Cologne's Participatory Budget (Bürgerhaushalt) initiative gives citizens a say in how a part of the municipal budget of the City of Cologne will be spent. Allowing citizens to participate in budget planning contributes to the design and development of the city, its districts and its community.
However, interest in the Participatory Budget declined from 2007 to 2015. In 2016, giving each of the nine city districts an extra 100,000 Euro for local spending has revitalised the process.
Last month, the City completed the consultation phase for its Participatory Budget 2016 project, an annual initiative where citizens can submit ideas for their districts through an online dialogue. That way, citizens have a say in where the City will save or spend money.
This year, each district has been assigned 100,000 Euro to implement the proposals of its residents. This approach allows citizens to focus on problems and issues specific to their own districts, in addition to those that are relevant to all districts or the whole city.
This year, 854 proposals, 1,334 comments and 39,359 evaluations from 6,058 participants were received in the one-month period from 24 October to 27 November. This is an increase of about 30 percent compared to last year.
The outcomes — 25 proposals for each district, and 25 overall proposals — are now being evaluated by the City's specialists for their feasibility and financial implications. Subsequently, the specialists' evaluations and opinions will be sent to the respective districts' representatives. In the end, the financial committee of the City and the City Council of Cologne will decide which proposals will be implemented. The result of this process will be published on the Participatory Budget portal.
In the meantime, visitors to the site can view a simple word cloud to gain an impression of the topics that have been most discussed over the last month.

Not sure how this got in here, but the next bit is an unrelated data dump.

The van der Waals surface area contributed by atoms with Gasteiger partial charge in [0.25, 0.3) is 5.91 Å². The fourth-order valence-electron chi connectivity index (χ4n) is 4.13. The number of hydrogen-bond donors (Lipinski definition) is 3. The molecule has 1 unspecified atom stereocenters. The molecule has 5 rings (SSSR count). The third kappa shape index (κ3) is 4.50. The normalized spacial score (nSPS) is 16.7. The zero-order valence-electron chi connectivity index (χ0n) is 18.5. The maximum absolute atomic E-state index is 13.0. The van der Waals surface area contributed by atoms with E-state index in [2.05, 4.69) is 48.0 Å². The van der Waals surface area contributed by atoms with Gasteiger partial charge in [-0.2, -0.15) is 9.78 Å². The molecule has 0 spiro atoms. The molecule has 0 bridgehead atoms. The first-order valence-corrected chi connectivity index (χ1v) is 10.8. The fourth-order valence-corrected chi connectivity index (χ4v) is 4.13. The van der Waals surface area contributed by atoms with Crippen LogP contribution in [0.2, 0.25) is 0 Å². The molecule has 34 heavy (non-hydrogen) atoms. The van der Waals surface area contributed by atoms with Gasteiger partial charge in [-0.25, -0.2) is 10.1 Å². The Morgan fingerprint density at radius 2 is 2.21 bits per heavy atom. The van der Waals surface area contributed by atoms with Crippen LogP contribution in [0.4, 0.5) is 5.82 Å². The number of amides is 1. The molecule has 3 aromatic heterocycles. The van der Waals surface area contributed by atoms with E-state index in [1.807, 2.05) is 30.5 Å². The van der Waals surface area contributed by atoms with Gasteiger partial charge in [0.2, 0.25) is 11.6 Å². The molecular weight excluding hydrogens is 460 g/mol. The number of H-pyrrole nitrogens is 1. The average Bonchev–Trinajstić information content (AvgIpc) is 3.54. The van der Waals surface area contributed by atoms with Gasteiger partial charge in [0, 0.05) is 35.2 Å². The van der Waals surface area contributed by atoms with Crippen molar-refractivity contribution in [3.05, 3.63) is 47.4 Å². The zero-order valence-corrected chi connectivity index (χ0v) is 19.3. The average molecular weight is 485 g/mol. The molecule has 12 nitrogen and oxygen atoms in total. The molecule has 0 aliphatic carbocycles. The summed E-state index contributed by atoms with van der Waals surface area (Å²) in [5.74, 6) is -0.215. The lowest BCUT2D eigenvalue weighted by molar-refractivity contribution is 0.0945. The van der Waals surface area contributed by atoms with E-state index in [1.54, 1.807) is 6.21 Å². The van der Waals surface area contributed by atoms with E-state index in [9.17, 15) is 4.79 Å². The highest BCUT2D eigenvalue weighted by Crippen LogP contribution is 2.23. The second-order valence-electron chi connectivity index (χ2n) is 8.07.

The portal also shows the current state of affairs with regard to last year's Participatory Budget. The portal allows detailed searches based on topic, district and status, in addition to keywords and proposal numbers. The result is a description of the proposal, a list of comments, and the current status.
According to project lead Jürgen Behrendt, the history of the Participatory Budget goes back fifteen years. From 2001 to 2003, a civil society discussion took place within the local Cologne Agenda process. Cologne Agenda is a non-profit organisation that aims to promote dialogue, participation and sustainability by organising civil society actors in Cologne, and so influence decisions and events in local government and the municipal administration. The organisation had the idea to set up a participatory budget like the ones in Porto Alegre, Brazil [1, 2], and Christchurch, New Zealand.
This call was picked up by the leadership in Cologne's government, which then organised an expert symposium with participants from government, politics, municipalities that already had experience in participatory budgeting, the State Ministry of North Rhine-Westfalia, and the Deutscher Städtetag [DST; the Association of German Cities]. The symposium was such a success that the Council of Cologne asked the Cologne government for an implementation plan. When this was delivered, the Council decided to begin participatory budgeting based on the plan.
Before people could actively join the discussions in the Participatory Budget forum, they had to register on the portal using a valid e-mail address. Participants were allowed to use an alias, so they could hide their real names from visitors and other participants. Non-registered visitors could make suggestions, but were not allowed to submit comments and evaluations.
Participation in the consultation was not limited to citizens of Cologne or people having an interest in the city's affairs. In principle, anyone was allowed to register and contribute. Previous experience, however, has shown that all participants have connections to the city somehow.
All suggestions and comments are publicly available through the portal, so anybody having an interest in the city's affairs has been able to follow the process.
To make sure everybody was able to participate, input could also be provided by phone or in writing.
For participation by phone, a service number was provided by the municipal call centre, Behrendt explains.
The incoming contributions were submitted directly to the online platform by the call centre agents.